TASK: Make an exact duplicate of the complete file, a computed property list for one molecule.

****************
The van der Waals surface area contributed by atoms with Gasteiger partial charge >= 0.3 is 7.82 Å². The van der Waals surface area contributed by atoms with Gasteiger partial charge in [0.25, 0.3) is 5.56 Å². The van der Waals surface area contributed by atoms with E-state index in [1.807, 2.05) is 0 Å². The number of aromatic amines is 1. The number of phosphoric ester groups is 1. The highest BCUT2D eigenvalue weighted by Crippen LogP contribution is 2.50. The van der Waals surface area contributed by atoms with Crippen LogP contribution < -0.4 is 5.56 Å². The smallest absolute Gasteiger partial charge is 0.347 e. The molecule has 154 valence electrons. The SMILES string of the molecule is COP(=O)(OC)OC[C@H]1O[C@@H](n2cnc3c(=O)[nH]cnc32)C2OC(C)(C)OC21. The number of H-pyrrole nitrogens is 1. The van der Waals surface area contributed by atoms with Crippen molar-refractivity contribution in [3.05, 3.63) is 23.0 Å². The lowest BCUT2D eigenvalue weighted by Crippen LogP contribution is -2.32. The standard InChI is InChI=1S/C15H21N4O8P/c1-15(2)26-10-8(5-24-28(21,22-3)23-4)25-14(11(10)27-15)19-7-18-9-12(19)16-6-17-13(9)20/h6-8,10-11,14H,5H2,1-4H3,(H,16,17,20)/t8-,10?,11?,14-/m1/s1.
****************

The van der Waals surface area contributed by atoms with Gasteiger partial charge >= 0.3 is 7.82 Å². The van der Waals surface area contributed by atoms with Gasteiger partial charge in [0.25, 0.3) is 5.56 Å². The van der Waals surface area contributed by atoms with E-state index in [1.807, 2.05) is 0 Å². The number of aromatic amines is 1. The number of phosphoric ester groups is 1. The highest BCUT2D eigenvalue weighted by Crippen LogP contribution is 2.50. The van der Waals surface area contributed by atoms with Crippen LogP contribution < -0.4 is 5.56 Å². The smallest absolute Gasteiger partial charge is 0.347 e. The molecule has 154 valence electrons. The SMILES string of the molecule is COP(=O)(OC)OC[C@H]1O[C@@H](n2cnc3c(=O)[nH]cnc32)C2OC(C)(C)OC21. The number of H-pyrrole nitrogens is 1. The van der Waals surface area contributed by atoms with Crippen molar-refractivity contribution in [3.05, 3.63) is 23.0 Å². The lowest BCUT2D eigenvalue weighted by Crippen LogP contribution is -2.32. The standard InChI is InChI=1S/C15H21N4O8P/c1-15(2)26-10-8(5-24-28(21,22-3)23-4)25-14(11(10)27-15)19-7-18-9-12(19)16-6-17-13(9)20/h6-8,10-11,14H,5H2,1-4H3,(H,16,17,20)/t8-,10?,11?,14-/m1/s1.